Huisman 3D Prints First Offshore Crane Hook


The world’s first 3D printed offshore crane hook, manufactured Huisman, has successfully passed its load test of 80 metric tons and all associated quality control checks.

Crane hooks are typically manufactured by casting or forging techniques.

The 3D printing technology, however, catches up to what could become the new future manufacturing technology.

Huisman actively employs the 3D printing technique Wire & Arc Additive Manufacturing (WAAM) to produce mid-size to large components with high-grade tensile steel, including a large four-prong hook, with an own printed weight close to 1,000 kilograms.

An important benefit for larger crane hooks is the significant reduction in delivery time at a cost that competes with forgings and castings, and a more consistent level of quality.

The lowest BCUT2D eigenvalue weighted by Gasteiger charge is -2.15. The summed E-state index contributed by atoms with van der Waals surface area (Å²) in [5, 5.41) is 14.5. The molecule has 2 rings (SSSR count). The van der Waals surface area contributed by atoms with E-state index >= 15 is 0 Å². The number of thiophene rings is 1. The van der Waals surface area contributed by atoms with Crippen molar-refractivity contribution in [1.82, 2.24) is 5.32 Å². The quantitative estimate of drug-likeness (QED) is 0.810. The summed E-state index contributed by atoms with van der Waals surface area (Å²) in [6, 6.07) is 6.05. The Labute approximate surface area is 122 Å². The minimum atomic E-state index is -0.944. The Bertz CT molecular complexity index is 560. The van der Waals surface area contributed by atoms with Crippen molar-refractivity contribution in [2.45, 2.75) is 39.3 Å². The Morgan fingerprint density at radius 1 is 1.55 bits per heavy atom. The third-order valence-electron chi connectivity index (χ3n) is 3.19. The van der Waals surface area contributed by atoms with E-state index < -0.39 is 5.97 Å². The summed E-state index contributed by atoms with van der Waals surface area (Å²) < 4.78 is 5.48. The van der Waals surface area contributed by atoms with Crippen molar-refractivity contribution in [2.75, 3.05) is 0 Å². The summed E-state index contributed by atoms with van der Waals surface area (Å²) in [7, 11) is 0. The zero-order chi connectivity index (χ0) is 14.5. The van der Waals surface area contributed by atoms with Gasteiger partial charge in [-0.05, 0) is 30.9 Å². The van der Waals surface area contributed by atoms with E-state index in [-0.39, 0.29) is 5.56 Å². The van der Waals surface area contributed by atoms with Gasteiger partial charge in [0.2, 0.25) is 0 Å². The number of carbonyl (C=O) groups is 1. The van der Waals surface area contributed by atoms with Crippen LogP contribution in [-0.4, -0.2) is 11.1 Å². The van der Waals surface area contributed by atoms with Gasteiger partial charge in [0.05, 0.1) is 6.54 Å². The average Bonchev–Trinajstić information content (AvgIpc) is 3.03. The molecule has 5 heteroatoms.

Read a technical paper by Patrik Berglund, CEO and Co-Founder of Xeneta, on where is the container industry is headed

WAAM can be used for crane hooks, but also allows Huisman to manufacture other components with complex shapes, short delivery times or local alternative material properties, to improve for example wear and corrosion resistance.

The positive WAAM test results enable Huisman to manufacture reliable components that were physically impossible or commercially infeasible to produce before.

Huisman aims to further improve the WAAM process by reducing the cost price for this technique and to increase manufacturing capabilities up to items of 2,500kg printed weight.

Read more: A consortium including Maersk Line and Maersk Tankers is piloting a project that will utilize 3D printing on ships and offshore facilities

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